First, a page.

Debate continues to rage over the value of bitcoin and other cryptocurrencies in a frantic and volatile market
About two-and-a-half years ago, Goldman Sachs was said to be toying with the idea of launching a bitcoin trading desk, a move that would have spectacularly legitimised cryptocurrencies. Up until then, they had widely been regarded as the purview of speculators, nerds and criminals.
It was the beginning of bitcoin’s glory days. The price rose meteorically at the end of 2017 and hit a record high of just below $20,000 in December of that year. It was hailed a haven, even likened to gold.
But this year, as the coronavirus has sent global markets into an excruciating tailspin and investors scrambling for safety, comparisons between bitcoin and the yellow metal seem misguided: the volatility of cryptocurrency has rendered it too hot for many to handle.
In mid-March, as global stocks endured their worst trading sessions in decades, bitcoin suffered a 26 per cent single-day fall in value, its largest in seven years, according to Reuters. It has recovered since and has actually outperformed gold for the year to the middle of June, but it’s trek higher over the last 12 months has resembled a frantic rollercoaster of surges and crashes, while gold has tracked a steady climb.
The volatility of cryptocurrency
In a presentation to clients at the end of May, Goldman Sachs, in a turn of sentiment from just a few years ago, explicitly recommended against investing in bitcoin, even though the volatility of cryptocurrency might lend itself to momentum-oriented traders.
“We believe that a security whose appreciation is primarily dependent on whether someone else is willing to pay a higher price for it is not a suitable investment for our clients,” the bankers noted, adding: “We also believe that while hedge funds may find trading cryptocurrencies appealing because of their high volatility, this allure does not constitute a viable investment rationale.”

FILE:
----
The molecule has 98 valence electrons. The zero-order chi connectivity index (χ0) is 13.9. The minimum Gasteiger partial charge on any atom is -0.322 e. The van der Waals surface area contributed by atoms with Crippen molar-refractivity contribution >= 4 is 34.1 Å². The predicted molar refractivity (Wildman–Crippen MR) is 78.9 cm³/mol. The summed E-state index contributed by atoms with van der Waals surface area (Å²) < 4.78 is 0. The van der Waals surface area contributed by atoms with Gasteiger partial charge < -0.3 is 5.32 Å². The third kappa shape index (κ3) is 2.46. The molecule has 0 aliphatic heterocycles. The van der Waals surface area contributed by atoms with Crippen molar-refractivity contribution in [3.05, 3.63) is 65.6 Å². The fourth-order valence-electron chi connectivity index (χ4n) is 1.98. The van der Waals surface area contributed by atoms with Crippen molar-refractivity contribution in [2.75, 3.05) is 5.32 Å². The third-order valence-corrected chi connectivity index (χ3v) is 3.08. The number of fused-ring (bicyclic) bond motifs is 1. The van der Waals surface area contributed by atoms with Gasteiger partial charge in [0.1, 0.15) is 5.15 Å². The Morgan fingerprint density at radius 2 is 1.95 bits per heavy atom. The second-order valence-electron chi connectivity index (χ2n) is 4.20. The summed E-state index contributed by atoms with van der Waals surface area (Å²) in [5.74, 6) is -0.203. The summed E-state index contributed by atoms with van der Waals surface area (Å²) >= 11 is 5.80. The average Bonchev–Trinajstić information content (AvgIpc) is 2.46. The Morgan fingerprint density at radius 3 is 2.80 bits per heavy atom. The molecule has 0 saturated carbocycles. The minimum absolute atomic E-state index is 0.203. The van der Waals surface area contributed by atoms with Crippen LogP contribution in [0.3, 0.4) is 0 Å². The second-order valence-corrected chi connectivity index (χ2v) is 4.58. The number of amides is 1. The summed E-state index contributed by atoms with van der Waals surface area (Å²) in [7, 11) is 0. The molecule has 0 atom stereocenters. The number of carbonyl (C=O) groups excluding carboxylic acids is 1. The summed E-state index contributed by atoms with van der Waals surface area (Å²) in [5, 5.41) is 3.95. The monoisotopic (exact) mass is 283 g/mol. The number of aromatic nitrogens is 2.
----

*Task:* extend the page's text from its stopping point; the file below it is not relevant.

Others have also expressed doubt over cryptocurrencies’ true worth as a viable investment asset, particularly during times of economic crisis and considering extreme price movements. Recent slumps have left some funds reeling. Adaptive Capital, a cryptocurrency hedge fund, reportedly shut its operations permanently in May, citing the risks associated with such an unstable environment outweighing any potential benefits.
Neil Wilson, chief market analyst at Markets.com, also explains that as a viable alternative to fiat currencies, defined as government-issued currencies that are not backed by a physical commodity, or gold, cryptos have their drawbacks.
“The problem with the armageddon hedge idea is that you need computers to work and be able to access the internet, so cryptocurrencies have not got that war hedge element you get with gold,” he says.
For something to be considered as money, it needs to have three characteristics: store of value, unit of account and medium of exchange. At the moment, Wilson says, cryptocurrencies like bitcoin “don’t really fit any of those very well”.